GO Markets gives you access via its MT4 and MT5 Platforms to trade Gold CFDs without the need to buy the physical metal.
Gold trading can play a fundamental role in an investment portfolio and is the most popular choice for traders among all precious metals. While there are different ways of getting access to the gold market, Gold CFDs are amongst the most commonly traded and hence one of the most liquid commodities you can trade.
Benefits of trading Gold with Go Markets
We’re dedicated to making your trading experience fast and satisfying, offering powerful platforms as well as education and complimentary trading tools.
- Trade Long and Short – You can easily trade long or short positions when you trade metals since you are only trading the price movements. This process allows one to trade and benefit when the markets are down.
- Trade with Leverage – Gold CFD are traded on margin, so you can choose the leverage that suits you up to a maximum of 30:1*. This will allow a trader to open a much larger position with minimum investment.
- Trade on Powerful MT4 and MT5 Platforms – GO Markets offers both the powerful MetaTrader 4 and MetaTrader 5 as desktop and mobile trading platform options for traders to utilise. We provide these widely regarded platforms due to the efficient and high-quality trading opportunities they offer to traders at all levels.
- Lower Trading Cost –Trading Metals attract a much lower cost compared to other instruments, keeping your commodity trading costs down
- Trading Tools – Take advantage of our wide range of premium trading tools and get an edge in the markets. Traders get exclusive access to this great collection of signals and plugins.
GO Markets provide new and experienced traders with access to educational resources, powerful programs and round-the-clock support. Whether you’re just starting out with trading metals or looking for a new platform to improve your strategy, GO Markets is the first choice when it comes to Gold trading.
Trading Gold CFDs
Gold is a popular commodity that is traded on financial markets around the world. Gold is often considered a safe-haven asset, as it is perceived as a store of value and is less volatile than other financial instruments. One way to trade gold is through Gold Contracts for Difference (CFDs).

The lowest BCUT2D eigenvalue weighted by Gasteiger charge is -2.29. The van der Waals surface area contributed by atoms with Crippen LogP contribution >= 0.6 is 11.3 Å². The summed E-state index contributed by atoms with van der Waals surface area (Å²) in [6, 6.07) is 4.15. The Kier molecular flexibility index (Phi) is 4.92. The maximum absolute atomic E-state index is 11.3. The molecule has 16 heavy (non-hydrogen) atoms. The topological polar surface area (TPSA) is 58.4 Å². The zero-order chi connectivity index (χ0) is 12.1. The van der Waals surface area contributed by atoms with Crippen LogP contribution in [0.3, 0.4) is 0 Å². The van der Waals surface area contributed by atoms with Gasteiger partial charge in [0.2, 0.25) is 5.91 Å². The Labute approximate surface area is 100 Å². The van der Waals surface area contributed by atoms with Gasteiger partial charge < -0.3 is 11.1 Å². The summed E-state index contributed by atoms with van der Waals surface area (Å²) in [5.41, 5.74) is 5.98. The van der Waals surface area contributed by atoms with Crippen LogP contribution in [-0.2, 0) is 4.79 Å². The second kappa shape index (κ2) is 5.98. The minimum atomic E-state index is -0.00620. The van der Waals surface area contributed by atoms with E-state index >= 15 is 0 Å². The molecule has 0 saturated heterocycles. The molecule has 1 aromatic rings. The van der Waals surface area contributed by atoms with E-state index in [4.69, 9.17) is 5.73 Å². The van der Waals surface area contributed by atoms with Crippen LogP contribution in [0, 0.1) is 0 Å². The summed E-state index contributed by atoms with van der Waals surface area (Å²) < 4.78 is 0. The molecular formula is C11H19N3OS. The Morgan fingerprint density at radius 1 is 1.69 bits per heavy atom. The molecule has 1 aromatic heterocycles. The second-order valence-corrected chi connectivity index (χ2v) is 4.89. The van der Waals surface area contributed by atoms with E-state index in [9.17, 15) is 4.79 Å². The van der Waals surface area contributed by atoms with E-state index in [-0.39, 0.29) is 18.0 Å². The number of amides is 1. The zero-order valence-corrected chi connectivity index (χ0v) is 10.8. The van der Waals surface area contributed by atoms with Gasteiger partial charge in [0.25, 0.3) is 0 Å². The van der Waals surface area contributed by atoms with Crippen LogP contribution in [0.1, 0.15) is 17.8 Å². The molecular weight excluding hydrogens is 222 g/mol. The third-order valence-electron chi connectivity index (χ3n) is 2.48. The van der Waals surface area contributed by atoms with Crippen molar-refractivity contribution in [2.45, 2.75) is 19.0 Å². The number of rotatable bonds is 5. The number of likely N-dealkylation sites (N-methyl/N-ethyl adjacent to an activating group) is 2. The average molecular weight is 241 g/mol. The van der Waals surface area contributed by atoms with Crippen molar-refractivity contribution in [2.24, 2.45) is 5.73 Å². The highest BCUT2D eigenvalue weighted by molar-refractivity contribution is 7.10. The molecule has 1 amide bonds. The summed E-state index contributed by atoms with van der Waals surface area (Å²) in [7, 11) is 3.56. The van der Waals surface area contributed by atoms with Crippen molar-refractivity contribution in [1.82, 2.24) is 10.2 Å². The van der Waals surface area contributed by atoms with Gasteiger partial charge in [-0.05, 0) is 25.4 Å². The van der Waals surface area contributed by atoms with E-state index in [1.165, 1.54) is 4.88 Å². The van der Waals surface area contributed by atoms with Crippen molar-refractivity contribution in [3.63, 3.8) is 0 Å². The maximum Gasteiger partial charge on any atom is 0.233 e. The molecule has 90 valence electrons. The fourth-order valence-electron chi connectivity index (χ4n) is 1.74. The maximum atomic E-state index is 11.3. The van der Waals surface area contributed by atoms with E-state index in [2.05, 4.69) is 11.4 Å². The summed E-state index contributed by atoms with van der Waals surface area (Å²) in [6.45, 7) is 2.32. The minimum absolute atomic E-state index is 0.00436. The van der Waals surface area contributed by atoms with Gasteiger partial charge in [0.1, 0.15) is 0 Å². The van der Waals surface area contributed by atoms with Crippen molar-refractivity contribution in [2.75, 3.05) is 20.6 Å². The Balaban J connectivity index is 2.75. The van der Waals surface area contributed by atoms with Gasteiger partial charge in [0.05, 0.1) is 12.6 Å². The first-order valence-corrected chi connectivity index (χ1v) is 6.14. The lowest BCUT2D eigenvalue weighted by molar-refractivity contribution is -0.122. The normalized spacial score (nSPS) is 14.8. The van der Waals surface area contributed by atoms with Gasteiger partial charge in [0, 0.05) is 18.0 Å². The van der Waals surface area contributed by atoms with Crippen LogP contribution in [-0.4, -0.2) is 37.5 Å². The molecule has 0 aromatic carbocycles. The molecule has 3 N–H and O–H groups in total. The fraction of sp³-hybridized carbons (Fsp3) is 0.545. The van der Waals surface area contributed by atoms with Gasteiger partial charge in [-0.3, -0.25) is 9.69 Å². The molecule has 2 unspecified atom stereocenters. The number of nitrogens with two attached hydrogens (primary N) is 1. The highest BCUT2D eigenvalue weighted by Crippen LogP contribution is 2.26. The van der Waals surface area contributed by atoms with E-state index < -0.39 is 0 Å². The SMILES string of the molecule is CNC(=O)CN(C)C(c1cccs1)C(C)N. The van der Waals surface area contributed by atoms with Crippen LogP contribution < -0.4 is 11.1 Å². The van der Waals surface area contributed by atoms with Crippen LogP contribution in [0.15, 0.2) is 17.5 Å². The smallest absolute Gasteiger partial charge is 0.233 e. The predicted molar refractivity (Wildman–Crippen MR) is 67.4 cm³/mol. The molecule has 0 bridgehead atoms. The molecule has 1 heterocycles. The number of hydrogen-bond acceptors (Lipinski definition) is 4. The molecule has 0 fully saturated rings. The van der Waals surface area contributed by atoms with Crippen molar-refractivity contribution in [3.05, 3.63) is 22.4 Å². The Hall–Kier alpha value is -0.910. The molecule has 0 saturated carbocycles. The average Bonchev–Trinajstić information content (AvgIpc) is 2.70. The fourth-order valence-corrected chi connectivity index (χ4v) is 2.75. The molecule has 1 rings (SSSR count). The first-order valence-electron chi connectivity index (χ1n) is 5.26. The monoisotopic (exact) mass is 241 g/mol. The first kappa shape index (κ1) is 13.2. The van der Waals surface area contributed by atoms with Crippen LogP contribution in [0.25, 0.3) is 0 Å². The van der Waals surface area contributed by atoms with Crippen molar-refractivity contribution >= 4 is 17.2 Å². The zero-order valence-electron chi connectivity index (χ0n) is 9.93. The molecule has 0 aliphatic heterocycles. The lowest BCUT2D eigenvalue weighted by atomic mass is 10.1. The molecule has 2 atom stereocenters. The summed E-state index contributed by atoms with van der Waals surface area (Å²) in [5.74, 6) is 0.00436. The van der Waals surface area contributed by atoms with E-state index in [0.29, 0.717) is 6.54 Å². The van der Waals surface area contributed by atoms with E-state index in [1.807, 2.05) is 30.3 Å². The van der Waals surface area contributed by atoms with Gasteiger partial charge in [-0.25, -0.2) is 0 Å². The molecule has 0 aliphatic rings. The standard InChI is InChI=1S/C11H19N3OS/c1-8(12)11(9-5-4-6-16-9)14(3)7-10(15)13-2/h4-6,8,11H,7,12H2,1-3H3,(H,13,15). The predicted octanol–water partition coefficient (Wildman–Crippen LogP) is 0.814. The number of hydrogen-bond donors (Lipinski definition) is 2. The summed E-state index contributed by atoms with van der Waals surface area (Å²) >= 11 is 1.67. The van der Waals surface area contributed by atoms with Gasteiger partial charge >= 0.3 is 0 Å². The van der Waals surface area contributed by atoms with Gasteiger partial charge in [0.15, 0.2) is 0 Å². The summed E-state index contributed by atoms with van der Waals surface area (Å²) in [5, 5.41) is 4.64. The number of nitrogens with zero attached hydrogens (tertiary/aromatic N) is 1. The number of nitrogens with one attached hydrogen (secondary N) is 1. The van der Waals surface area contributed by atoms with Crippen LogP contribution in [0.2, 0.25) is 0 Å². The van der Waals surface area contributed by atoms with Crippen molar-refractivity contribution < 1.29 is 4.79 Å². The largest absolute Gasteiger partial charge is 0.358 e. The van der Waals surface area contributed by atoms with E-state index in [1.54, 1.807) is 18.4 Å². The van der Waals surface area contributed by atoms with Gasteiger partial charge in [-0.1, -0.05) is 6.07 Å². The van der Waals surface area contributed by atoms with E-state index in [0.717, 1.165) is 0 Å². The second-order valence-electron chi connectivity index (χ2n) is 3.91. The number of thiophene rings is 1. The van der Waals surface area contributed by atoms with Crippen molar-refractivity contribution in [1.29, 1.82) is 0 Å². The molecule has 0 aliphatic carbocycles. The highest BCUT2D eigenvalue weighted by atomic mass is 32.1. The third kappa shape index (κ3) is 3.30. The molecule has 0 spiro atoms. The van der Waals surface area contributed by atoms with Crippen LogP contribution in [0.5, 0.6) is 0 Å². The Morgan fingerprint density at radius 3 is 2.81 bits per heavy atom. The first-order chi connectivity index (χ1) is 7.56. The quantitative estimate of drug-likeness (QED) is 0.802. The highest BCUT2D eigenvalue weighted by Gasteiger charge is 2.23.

A Gold CFD is a contract between the buyer and the seller, that allows them to speculate on the price movement, without actually owning the physical gold itself. When trading Gold CFDs, the buyer is essentially speculating on the price movement of gold, while the seller is betting against this price movement.
One of the main advantages of trading Gold CFDs is the ability to take both long and short positions. This means traders can profit from both rising and falling markets, and can use strategies such as hedging to reduce their risk exposure. CFDs also allow for leverage, which means traders can open larger positions with smaller amounts of capital, potentially magnifying their gains (and losses).
When trading Gold CFDs, traders must be aware of the costs involved. This includes the spread (the difference between the buy and sell price), overnight financing charges (if the position is held overnight), and any other fees charged by the broker. Traders should also consider the potential risks involved, such as the impact of unexpected news events on the gold price, which can cause sudden price movements.
Before trading Gold CFDs, traders should conduct thorough research on the gold market and economic conditions, and develop a trading plan with clear entry and exit points. It is also important to practise risk management techniques, such as setting stop loss orders to limit potential losses.
Gold CFDs are influenced by a variety of factors, including (but not limited to) economic data, geopolitical events, and global financial trends. In particular, changes in interest rates and inflation can have a significant impact on the price of gold.
In addition, gold prices can also be influenced by the supply and demand dynamics of the gold market. This includes factors such as the level of gold production, the level of gold reserves held by central banks, and the level of gold demand from sectors such as jewellery and technology.